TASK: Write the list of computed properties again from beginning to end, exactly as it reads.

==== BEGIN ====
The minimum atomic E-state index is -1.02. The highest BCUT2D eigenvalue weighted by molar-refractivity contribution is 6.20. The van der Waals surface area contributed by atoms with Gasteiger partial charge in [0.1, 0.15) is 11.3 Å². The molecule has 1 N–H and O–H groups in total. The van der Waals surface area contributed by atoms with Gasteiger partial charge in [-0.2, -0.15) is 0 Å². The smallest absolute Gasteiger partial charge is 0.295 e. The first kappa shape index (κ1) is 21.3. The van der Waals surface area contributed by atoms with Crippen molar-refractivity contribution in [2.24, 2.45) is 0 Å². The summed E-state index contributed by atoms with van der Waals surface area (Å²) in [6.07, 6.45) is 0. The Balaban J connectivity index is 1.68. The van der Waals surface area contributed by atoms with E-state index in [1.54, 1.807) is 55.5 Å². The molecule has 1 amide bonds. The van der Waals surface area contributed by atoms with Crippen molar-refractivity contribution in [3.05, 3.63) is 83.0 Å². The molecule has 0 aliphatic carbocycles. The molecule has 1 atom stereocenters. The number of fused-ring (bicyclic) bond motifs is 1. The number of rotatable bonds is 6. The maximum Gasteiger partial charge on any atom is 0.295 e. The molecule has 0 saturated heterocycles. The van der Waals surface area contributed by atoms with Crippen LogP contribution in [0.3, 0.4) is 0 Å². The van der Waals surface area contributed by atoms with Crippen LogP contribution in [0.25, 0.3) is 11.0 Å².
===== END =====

The minimum atomic E-state index is -1.02. The highest BCUT2D eigenvalue weighted by molar-refractivity contribution is 6.20. The van der Waals surface area contributed by atoms with Gasteiger partial charge in [0.1, 0.15) is 11.3 Å². The molecule has 1 N–H and O–H groups in total. The van der Waals surface area contributed by atoms with Gasteiger partial charge in [-0.2, -0.15) is 0 Å². The smallest absolute Gasteiger partial charge is 0.295 e. The first kappa shape index (κ1) is 21.3. The van der Waals surface area contributed by atoms with Crippen molar-refractivity contribution in [2.24, 2.45) is 0 Å². The summed E-state index contributed by atoms with van der Waals surface area (Å²) in [6.07, 6.45) is 0. The Balaban J connectivity index is 1.68. The van der Waals surface area contributed by atoms with E-state index in [1.54, 1.807) is 55.5 Å². The molecule has 1 amide bonds. The van der Waals surface area contributed by atoms with Crippen molar-refractivity contribution in [3.05, 3.63) is 83.0 Å². The molecule has 0 aliphatic carbocycles. The molecule has 1 atom stereocenters. The number of fused-ring (bicyclic) bond motifs is 1. The number of rotatable bonds is 6. The maximum Gasteiger partial charge on any atom is 0.295 e. The molecule has 0 saturated heterocycles. The van der Waals surface area contributed by atoms with Crippen LogP contribution in [0.3, 0.4) is 0 Å². The van der Waals surface area contributed by atoms with Crippen LogP contribution in [0.25, 0.3) is 11.0 Å².